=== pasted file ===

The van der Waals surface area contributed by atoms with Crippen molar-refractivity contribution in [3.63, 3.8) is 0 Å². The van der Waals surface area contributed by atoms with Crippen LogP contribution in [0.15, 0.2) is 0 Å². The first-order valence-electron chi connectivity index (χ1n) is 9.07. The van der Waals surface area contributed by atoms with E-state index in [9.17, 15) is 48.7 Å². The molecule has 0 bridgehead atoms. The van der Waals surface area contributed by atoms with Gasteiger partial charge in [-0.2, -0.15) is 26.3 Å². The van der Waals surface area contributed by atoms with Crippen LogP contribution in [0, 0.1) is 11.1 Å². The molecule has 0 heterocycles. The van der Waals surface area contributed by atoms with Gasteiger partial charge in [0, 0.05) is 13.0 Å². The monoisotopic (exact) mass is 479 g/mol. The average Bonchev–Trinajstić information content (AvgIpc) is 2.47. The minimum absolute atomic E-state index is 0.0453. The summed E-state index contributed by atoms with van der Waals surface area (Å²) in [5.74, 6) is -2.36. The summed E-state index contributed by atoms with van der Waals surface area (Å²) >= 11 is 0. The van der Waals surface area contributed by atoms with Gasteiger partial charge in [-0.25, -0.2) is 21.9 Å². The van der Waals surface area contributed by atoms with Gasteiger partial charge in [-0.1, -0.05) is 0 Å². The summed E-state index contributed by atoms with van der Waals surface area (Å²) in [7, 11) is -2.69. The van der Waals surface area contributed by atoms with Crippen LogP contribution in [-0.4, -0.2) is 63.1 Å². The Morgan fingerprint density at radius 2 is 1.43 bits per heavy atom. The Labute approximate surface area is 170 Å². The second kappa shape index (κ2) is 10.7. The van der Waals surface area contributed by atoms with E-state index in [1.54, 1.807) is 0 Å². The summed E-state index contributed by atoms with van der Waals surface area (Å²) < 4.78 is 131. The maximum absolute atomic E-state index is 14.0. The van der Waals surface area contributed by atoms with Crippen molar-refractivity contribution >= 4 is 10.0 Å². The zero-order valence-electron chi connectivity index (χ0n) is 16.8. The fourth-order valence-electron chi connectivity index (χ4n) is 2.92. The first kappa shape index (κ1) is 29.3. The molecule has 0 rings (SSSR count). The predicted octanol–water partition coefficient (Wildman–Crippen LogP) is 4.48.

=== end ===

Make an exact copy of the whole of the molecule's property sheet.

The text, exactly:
The van der Waals surface area contributed by atoms with Crippen molar-refractivity contribution in [3.63, 3.8) is 0 Å². The van der Waals surface area contributed by atoms with Crippen LogP contribution in [0.15, 0.2) is 0 Å². The first-order valence-electron chi connectivity index (χ1n) is 9.07. The van der Waals surface area contributed by atoms with E-state index in [9.17, 15) is 48.7 Å². The molecule has 0 bridgehead atoms. The van der Waals surface area contributed by atoms with Gasteiger partial charge in [-0.2, -0.15) is 26.3 Å². The van der Waals surface area contributed by atoms with Crippen LogP contribution in [0, 0.1) is 11.1 Å². The molecule has 0 heterocycles. The van der Waals surface area contributed by atoms with Gasteiger partial charge in [0, 0.05) is 13.0 Å². The monoisotopic (exact) mass is 479 g/mol. The average Bonchev–Trinajstić information content (AvgIpc) is 2.47. The minimum absolute atomic E-state index is 0.0453. The summed E-state index contributed by atoms with van der Waals surface area (Å²) in [5.74, 6) is -2.36. The summed E-state index contributed by atoms with van der Waals surface area (Å²) >= 11 is 0. The van der Waals surface area contributed by atoms with Gasteiger partial charge in [-0.25, -0.2) is 21.9 Å². The van der Waals surface area contributed by atoms with Gasteiger partial charge in [-0.1, -0.05) is 0 Å². The summed E-state index contributed by atoms with van der Waals surface area (Å²) in [7, 11) is -2.69. The van der Waals surface area contributed by atoms with Crippen LogP contribution in [-0.4, -0.2) is 63.1 Å². The Morgan fingerprint density at radius 2 is 1.43 bits per heavy atom. The Labute approximate surface area is 170 Å². The second kappa shape index (κ2) is 10.7. The van der Waals surface area contributed by atoms with E-state index in [1.54, 1.807) is 0 Å². The summed E-state index contributed by atoms with van der Waals surface area (Å²) < 4.78 is 131. The maximum absolute atomic E-state index is 14.0. The van der Waals surface area contributed by atoms with Crippen molar-refractivity contribution >= 4 is 10.0 Å². The zero-order valence-electron chi connectivity index (χ0n) is 16.8. The fourth-order valence-electron chi connectivity index (χ4n) is 2.92. The first kappa shape index (κ1) is 29.3. The molecule has 0 rings (SSSR count). The predicted octanol–water partition coefficient (Wildman–Crippen LogP) is 4.48.